6 Home Projects for the Whole Family

Source: iStock

Source: iStock

With so many home projects on your to-do list before a sale or fall, the weekends are the prime time to check them off. It might seem difficult to get your tasks done while watching the kids, so why not get them involved? There are plenty of family home projects that the family can do together that leave the home looking better—and give you time to bond on the weekends.

1. Painting a Wall

Over the years, walls become stained from hands touching them, paint starts to chip off, dust builds up, and so on. So why not work together as a family to add a new layer and revitalize the walls? It’s a good opportunity to personalize, and it might be the first time since you bought the house to add a new coat of paint. You can teach your children how to use a paint roller, lay down a tarp or drop cloth and paint without getting anything on their clothes. If they’re a bit too young, dress them in old clothes. It’s a good chance for them to feel involved without worrying about a mess.

2. Making and Installing Concrete Steps

One project to improve the look of your yard is making and installing concrete steps. Using concrete mix and mold from a home improvement store, you can teach your children how to pour the mold and then personalize or decorate the stone before it hardens. Just be sure they don’t get too much on their hands. Then you can show them how to dig the holes, though you should be the one to lay the steps to be safe. It gives them a sense of responsibility and leaves your yard with a beautiful walkway.

3. Installing Solar Lights

If your porch lights don’t fully illuminate the backyard, you can buy solar light fixtures that you can install as a family. By placing one into the ground as an example, you and your children can measure where each lighting fixture should go around the backyard. It won’t require installing underground wires, as the sun will power the fixtures during the day. Your children will be able to push them into the soil easily and they don’t have too sharp of an end. You should supervise your children when they’re placing them, though, to avoid any kind of injury.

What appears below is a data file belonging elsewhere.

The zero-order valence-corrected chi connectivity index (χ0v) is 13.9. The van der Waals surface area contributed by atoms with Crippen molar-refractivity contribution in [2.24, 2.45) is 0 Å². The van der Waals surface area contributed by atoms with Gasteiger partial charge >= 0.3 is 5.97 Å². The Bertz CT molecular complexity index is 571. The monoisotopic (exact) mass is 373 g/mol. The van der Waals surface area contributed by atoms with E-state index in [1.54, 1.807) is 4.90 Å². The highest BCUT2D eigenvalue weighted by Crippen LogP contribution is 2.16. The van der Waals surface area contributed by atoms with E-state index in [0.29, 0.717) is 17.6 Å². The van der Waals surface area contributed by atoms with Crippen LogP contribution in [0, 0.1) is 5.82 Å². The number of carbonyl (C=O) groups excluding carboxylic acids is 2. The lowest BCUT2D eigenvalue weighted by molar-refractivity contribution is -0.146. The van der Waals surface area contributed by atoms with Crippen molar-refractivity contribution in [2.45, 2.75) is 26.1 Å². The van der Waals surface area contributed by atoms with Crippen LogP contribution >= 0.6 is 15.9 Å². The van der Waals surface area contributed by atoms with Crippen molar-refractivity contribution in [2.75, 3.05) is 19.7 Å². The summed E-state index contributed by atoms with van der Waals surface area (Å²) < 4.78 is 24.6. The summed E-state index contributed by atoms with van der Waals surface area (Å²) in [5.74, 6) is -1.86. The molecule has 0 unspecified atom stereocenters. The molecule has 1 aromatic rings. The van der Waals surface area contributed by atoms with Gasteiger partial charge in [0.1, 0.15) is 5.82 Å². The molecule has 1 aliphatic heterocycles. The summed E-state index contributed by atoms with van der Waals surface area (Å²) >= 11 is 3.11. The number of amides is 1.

Source: iStock

Source: iStock

4. Maintaining Flower Beds

Weeding flower beds needs to be completed frequently from spring until almost winter. Parents can pay between $210 and $310 to have their lawn professionally maintained, or they could get the kids involved. Young children can find this especially fun, like it’s some kind of contest or challenge. If you show them what to look for, they can help you find all of the weeds and avoid pulling out your flowers. This could also be an opportunity to plant new flowers depending on the season. You can take them to a nursery and let them choose flowers and then help plant them. Then they can watch them grow and bloom so they have a piece of the garden to themselves.

5. Adding New Decor to Rooms

If your living room, a bedroom, or dining room is looking a little outdated, adding new decor might be an inexpensive way to modernize rather than remodeling. Your children could have a say in the decor, especially if it’s their bedroom you’re redecorating. Take them with you to the furniture or decor store and let them pick out a few things. If the items make sense and aren’t too expensive, add them to the room so they can tell visitors they got to pick that piece. It will give them a sense of honor for having had a say.

6. Cleaning Contest

Cleaning is imperative to keeping a home in top form, and parents can have it done professionally on a biweekly basis, or they could try and do it as a family on the weekends. Although children might not always like cleaning, parents might be able to find a way to make it fun. Maybe you can make it a contest between siblings or family members, see who can do the most rooms in the quickest amount of time. This could appeal to younger children who enjoy competing. It might be even better if you do it in teams, where it’s one parent with one child on each team to ensure everything is actually clean in the end.

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